BP has conducted one more test before declaring the well permanently sealed, officials say. (photo, from bbcimg.co.uk)
The pressure test showed a cement plug put in place by BP to permanently “kill” the well was holding.
Officials are now confident that the seal will hold permanently, explained Rich Robson, the offshore installation manager on the Development Driller III vessel.
He added that the 74 barrels of cement that the energy firm pumped into the well on Friday have dried.
While the declaration is a significant milestone, Robson said it would be difficult to celebrate too much given the tragedy of the oil spill.
“It’s kind of bittersweet because we lost 11 men out here,” he said.
“There isn’t going to be any real celebration. To a lot of people, the water out here is a cemetery.”
In order to mark their accomplishment, the crew planned to share a meal of prime rib together, he said.
Now that the well has been declared dead, it is the first time in five months that Gulf Coast residents can be completely assured oil will never spew from the well again.
On April 20, the catastrophe began by an explosion that killed 11 workers, sank a drilling rig and led to the worst offshore oil spill in the US history.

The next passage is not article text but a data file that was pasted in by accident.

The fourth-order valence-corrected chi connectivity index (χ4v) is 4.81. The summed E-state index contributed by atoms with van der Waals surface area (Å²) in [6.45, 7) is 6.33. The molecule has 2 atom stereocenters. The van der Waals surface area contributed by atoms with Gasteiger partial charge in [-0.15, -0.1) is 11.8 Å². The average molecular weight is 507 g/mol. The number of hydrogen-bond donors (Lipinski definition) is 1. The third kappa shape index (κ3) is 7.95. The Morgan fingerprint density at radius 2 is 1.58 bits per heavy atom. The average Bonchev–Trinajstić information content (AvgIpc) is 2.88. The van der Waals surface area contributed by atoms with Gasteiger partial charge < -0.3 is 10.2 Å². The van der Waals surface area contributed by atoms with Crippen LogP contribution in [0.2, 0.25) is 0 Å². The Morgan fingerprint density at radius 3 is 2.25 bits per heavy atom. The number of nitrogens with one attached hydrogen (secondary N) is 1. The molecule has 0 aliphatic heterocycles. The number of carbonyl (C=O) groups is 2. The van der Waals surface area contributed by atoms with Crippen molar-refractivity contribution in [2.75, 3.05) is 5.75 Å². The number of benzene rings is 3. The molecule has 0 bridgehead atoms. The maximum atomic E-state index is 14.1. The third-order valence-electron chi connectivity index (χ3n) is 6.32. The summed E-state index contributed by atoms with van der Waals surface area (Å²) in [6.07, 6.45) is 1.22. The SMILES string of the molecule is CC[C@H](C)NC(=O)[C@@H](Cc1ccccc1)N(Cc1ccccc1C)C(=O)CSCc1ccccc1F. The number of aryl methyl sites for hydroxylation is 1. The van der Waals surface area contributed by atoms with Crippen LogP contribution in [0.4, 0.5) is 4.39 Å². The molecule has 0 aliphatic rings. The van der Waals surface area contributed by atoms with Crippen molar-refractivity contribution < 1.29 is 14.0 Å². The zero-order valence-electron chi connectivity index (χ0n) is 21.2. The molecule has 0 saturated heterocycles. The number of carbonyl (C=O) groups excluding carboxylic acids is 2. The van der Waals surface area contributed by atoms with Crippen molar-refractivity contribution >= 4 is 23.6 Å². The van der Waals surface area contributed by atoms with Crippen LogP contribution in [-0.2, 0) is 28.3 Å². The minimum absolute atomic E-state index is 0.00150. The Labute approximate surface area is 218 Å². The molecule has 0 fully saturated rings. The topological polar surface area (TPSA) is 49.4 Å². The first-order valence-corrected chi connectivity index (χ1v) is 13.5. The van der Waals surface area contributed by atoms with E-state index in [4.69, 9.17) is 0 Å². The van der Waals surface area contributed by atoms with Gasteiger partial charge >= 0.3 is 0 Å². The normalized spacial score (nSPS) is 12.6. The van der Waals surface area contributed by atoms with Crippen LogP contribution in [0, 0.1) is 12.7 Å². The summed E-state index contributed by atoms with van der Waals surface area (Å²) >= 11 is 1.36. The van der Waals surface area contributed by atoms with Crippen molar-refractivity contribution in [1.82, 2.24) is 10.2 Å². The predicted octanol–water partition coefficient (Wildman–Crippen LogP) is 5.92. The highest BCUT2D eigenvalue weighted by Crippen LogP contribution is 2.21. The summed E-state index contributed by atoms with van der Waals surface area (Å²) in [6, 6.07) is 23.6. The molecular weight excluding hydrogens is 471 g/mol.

The Gulf well spewed 206 million gallons (780 million litres) of oil before the gusher was first stopped in mid-July with a temporary cap.
Later mud and cement were pushed down through the top of the well, allowing the cap to be removed.
BP is a majority owner of the well and was leasing the rig from owner Transocean Ltd.
On top of the major environmental challenges, the spill has been an economic nightmare for people along the Gulf Coast.
But fishermen are still fighting the perception that their catch is tainted because there is still oil in the water, some of it is still washing ashore.
The oil spill has brought increased governmental scrutiny of the oil and gas industry. But it also triggered civil and criminal investigations and cost Tony Hayward, the BP chief, his job.
As a result of the spill, a costly moratorium on deepwater offshore drilling is still in place.